Journal of Clinical and Aesthetic Dermatology

FEB 2018

An evidence-based, peer-reviewed journal for practicing clinicians in the field of dermatology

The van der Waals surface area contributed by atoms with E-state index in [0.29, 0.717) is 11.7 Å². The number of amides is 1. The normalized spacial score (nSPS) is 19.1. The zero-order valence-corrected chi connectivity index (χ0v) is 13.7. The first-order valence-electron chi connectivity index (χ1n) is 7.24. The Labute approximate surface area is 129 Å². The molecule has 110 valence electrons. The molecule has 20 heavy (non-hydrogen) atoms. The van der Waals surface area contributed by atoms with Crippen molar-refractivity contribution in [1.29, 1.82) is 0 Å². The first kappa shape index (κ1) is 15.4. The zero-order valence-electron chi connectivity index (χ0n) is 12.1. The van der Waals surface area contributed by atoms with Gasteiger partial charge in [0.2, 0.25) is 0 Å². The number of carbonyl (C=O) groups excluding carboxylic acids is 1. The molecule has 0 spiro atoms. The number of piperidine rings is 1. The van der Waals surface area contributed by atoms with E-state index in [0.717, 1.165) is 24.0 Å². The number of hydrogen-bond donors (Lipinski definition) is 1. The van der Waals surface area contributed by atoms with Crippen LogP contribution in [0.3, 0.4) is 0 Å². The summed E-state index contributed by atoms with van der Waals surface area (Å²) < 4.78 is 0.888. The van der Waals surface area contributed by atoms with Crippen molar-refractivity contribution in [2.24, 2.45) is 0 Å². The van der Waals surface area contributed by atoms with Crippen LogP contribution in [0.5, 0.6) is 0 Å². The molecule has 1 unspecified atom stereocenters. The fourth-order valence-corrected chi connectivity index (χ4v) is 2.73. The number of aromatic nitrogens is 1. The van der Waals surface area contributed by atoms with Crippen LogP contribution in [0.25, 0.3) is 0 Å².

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34 JCAD JOURNAL OF CLINICAL AND AESTHETIC DERMATOLOGY Feburary 2018 • Volume 11 • Number 2 R E V I E W hyperpigmentation than the vehicle control. 23 In a nine-week, randomized, double-blind, left-right axilla, placebo-controlled trial, the efficacy of niacinamide 4% and desonide 0.05% emulsions were compared to placebo in the treatment of axillary hyperpigmentation. Twenty-four women of Phototypes III to V were included in the study. Niacinamide and desonide both induced significant colorimetric improvement compared to placebo, but desonide showed the best depigmenting effect overall. 24 A derivative of niacinamide has also shown potential as a skin lightener. Through an in-vitro study, Kim et al 25 synthesized a novel derivative niacinamide, N-nicotinoyl dopamine (NND), which was shown to have high antioxidant activity and ability to decrease melanin production and induce skin lightening in a skin model. A recent open-label, single-center study investigated a compound containing 0.5% retinol, 4.4% niacinamide, 1% resveratrol, and 1.1% hexylresorcinol in a moisturizing base on 25 subjects with mild-to-moderate hyperpigmentation. This skin-brightening compound improved hyperpigmentation with statistical significance compared to baseline by Week 4. Further evaluation of niacinamide and NND should be performed in the form of clinical studies. Ellagic acid. Ellagic acid is a polyphenol antioxidant found in trees, nuts, and fruit. 27 In-vitro studies suggest that ellagic acid inhibits melanogenesis through the reduction of tyrosinase activity. 28 Two randomized, controlled trials (RCT) have evaluated its skin lightening effects. The first study compared the efficacy of 1% arbutin, synthetic 1% ellagic acid, and synthetic 1% ellagic acid combined with plant extracts containing natural ellagic acid in treating 30 patients with melasma. 29 All three treatment groups showed significant improvement according to a skin colorimeter (Mexameter) evaluation before and after treatment. The study was limited by the fact that the natural plant extracts were not studied independently. The second RCT compared the effects of a compound containing 0.5% ellagic acid combined with 0.1% salicylic acid to 4% hydroquinone in 54 patients with hyperpigmentation and dark spots. 30 Based on clinical grading, physical measurement of spot size by chromameter, and patient questionnaire analysis, the compound had comparable efficacy to hydroquinone but better aesthetics. However, this study was limited because ellagic acid was studied in combination with salicylic acid. Since ellagic acid has not been independently studied, further studies need to be performed to support its clinical utility. Arbutin. Arbutin is a b-D-glucopyranoside derivative of hydroquinone found in herbs such as bearberry. 31 In-vitro studies have shown it to have reversible tyrosinase activity. The previously mentioned RCT that compared 1% arbutin with 1% ellagic acid in treating melasma demonstrated arbutin to be clinically efficacious as evidenced by the clinical improvement of all 10 patients in the arbutin treatment group. 32 Another prospective study investigating the use of 7% alpha arbutin in conjunction with a frequency- doubled Q-switched Nd:YAG laser (MedLite C6®, Cynosure®, Westford, Massachusetts) also showed favorable results in treating melasma patients. 33 However, this study was limited because arbutin was not studied independent of the laser treatment. Since there has only been a single RCT independently supporting arbutin's clinical efficacy in treating pigmentary disorders, further studies are needed. Green Tea. Green tea has long been studied for its antioxidant and anti-inflammatory properties. 28 Green tea extracts comprise multiple polyphenolic antioxidants, of which epigallo-catechin-3-gallate (ECGC) is the main active ingredient. 34,35 According to the abstract of a single RCT, green tea has shown clinical efficacy in treating melasma. 36 In the study, 60 women with melasma were treated with a 2% analogue of green tea extract (ECGC) in a hydrophilic cream or placebo and were tracked using dermatologic and photographic methods. Lesions cleared in 60 percent of the experimental group versus three percent of the placebo group, a clinically significant difference. However, this study is limited because it has not yet been published in a peer-reviewed journal. Additionally, more studies are required to validate therapeutic effects of green tea extracts on pigmentary disorders. In addition to treating melasma, green tea extracts might have prophylactic properties, including inhibiting UV-induced erythema, reducing the number of sunburn cells, and protecting DNA from UV radiation in human studies. 37 Turmeric. Turmeric (Curcuma longa) is a widely-used Ayurvedic herbal supplement and spice. 38,39 The active ingredient of turmeric is curcumin, a hydrophobic polyphenol characterized by yellow pigment. 39 Studies have shown curcumin to possess anti-inflammatory and anti-carcinogenic properties. 40–42 Recently, an in-vitro study has suggested that curcumin might induce apoptosis of human melanoma cells via mitochondrial pathway and caspases activation. 43 According to the abstract of a dual study RCT, application of topical turmeric extract reduced the appearance of facial hyperpigmentation and fine lines and wrinkles. 38 The first study was a split-face study among Caucasian women that compared turmeric extract combined with niacinamide in cream to niacinamide alone. The combination product was significantly better at improving fine lines and wrinkles according to a group of judges. The second study was a split-face study among Chinese women that compared a turmeric extract cream formulation to an unknown control. The formulation improved areas of hyperpigmentation by 14.16 percent (p<0.0001) at four weeks according to negative cofactor-2 (NC2) image analysis. However, this RCT is limited because the study has not yet been published in a peer-reviewed journal. Further clinical studies need to be performed that evaluate the therapeutic effects of turmeric Soy. Soybean, a legume commonly grown in East Asia, consists of many biologically active substances, including isoflavones and serine protease inhibitors. 44 In-vitro studies have uncovered the anti-aging, antioxidant, pigment-reducing, photoprotective, and melanosome transfer inhibiting properties of soybean extract. 45–50 Several clinical studies support the hypothesized skin-lightening role of soybean. In a controlled trial, Hermanns et al 52 compared the effect of different topical hypopigmenting agents in treating facial hypermelanosis in 44 Celtic-complexioned men. Soybean extract had skin-lightening effects in the study. Another study involving Caucasian and Hispanic women found that application of soy extract to melasma lesions once daily for three months led to an average reduction of hyperpigmentation of 12 percent. 53 Fourteen out of the 16 women showed some degree of improvement. Additionally, a recent double- blind, parallel-group RCT compared the efficacy of a nondenatured novel soy moisturizer to the vehicle alone in treating 65 women with moderate facial photodamage. 45 Evaluation through clinical observation, self-assessment,